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Internet Pioneers
Tech Roundup

Besides lassoing their brainpower to help build the Internet, UD folks have rustled up these computing innovations....

First Portable Laptop computer

Adam Osborne, who received his master’s and doctoral degrees in chemical engineering at UD in 1966 and 1968, respectively, is credited with introducing the first portable computer to the world, when he presented the Osborne 1 at the West Coast Computer Faire in June 1981.

About the size of a suitcase and equipped with a carrying handle, the 24-pound Osborne 1 Personal Business Computer featured a five-inch display screen and included  WordStar, a word processing package, and SuperCalc, a spreadsheet program, among other software. Selling for $1,795, the machine with its novel bundled software would launch the personal computer industry.

Osborne Computer Corporation had its first million-dollar sales month in September 1981. In 1982, sales reached about $70 million. However, with stiff competition from IBM and Apple, coupled with Osborne’s premature bragging about a coming model months before it could be released, which caused stores to cancel orders for an existing model (a phenomenon now known as the “Osborne Effect”), the company declared bankruptcy in 1983.

Osborne did much to spark the computer revolution. Even before the Osborne I was invented, he had founded a publishing company that produced easy-to-read books on computing; he wrote many of them himself. The company was later sold to McGraw-Hill, which established McGraw-Hill/Osborne, specializing in computing books. Osborne died in India, his childhood home, in 2003.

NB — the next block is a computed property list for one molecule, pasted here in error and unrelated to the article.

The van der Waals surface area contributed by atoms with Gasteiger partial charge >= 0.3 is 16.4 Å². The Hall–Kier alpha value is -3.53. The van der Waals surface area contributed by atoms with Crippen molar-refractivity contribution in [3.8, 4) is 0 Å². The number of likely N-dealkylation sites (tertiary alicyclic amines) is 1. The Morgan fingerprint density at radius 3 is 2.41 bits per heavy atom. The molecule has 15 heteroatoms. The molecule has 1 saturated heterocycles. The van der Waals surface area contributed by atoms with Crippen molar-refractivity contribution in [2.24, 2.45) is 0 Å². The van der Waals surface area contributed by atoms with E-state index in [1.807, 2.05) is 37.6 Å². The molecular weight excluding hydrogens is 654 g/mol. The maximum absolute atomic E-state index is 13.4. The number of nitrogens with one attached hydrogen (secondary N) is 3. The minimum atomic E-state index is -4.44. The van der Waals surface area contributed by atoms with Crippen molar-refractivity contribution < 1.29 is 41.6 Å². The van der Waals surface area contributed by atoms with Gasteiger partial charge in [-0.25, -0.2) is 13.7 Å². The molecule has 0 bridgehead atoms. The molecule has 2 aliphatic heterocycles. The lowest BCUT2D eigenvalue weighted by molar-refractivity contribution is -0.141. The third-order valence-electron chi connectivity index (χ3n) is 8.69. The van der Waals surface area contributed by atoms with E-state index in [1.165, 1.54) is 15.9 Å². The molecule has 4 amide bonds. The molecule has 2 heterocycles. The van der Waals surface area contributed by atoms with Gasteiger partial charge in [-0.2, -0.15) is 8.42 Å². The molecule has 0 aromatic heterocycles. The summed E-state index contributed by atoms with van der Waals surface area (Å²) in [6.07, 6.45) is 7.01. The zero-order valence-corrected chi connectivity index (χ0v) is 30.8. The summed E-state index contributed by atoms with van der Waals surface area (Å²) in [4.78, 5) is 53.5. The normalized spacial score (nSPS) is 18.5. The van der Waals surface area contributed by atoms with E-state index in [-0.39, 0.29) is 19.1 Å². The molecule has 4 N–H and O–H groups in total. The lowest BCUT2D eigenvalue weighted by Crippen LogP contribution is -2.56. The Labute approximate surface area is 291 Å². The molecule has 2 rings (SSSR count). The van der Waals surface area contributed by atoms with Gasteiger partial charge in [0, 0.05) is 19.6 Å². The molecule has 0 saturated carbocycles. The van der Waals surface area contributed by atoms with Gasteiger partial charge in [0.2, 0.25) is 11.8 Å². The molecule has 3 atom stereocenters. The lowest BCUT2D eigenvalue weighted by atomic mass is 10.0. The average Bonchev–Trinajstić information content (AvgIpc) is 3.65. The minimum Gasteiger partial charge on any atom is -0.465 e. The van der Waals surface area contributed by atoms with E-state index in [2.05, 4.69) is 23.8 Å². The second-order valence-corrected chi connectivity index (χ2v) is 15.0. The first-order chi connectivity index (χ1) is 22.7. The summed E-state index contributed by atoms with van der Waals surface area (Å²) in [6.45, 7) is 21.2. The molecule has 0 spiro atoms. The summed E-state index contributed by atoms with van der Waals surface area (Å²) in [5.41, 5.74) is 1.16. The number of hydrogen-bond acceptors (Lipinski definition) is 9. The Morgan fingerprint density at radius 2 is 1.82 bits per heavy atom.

Multi-touch Technology

Did you know that the multi-touch technology used in electronics like the iPhone and iPad originated at UD? Electrical engineering professor John Elias and alumnus Wayne Westerman (Ph.D. 1999) developed the groundbreaking computer interface technology in 2000.

While advances in power, speed and memory had improved computing capabilities over the previous three decades, theirs was the first product to revolutionize the user interface.

Originally called “multi-touch” because it used a touch pad and a range of finger motions to communicate commands and keys to the computer, the technology employed “zero force technology,” to reduce stress injuries such as tendonitis and carpal tunnel syndrome attributed to traditional computer work. Their startup company, FingerWorks, commercialized the technology and sold it to Apple Inc., in 2005.

Supercomputer Power

In 2000, Guang Gao, Distinguished Professor of Electrical Engineering, and his associates founded ETI, a UD-start up and high-performance system software company. It provides solutions and tools for advanced computing architectures and platforms based on new microprocessor chips that run at faster speeds thanks to multiple “cores,” or copies of processor circuitry. ETI’s system software applies many-core chip technology, with 160 processing cores on a single chip designed by IBM, to power the world’s most influential supercomputers.


JEOPARDY! fame to company gain

UD alumnus Roger Craig leaped to Jeopardy! quiz show fame in 2010 when he set the all-time record for single-day winnings ($77,000). He also became the show’s fourth-highest winning contestant ever. To prepare for the show, Craig created a data mining software application. Today, he is the co-founder and CEO of Cotinga LLC, a predictive analytics consulting firm based in New York City that markets this software for other applications.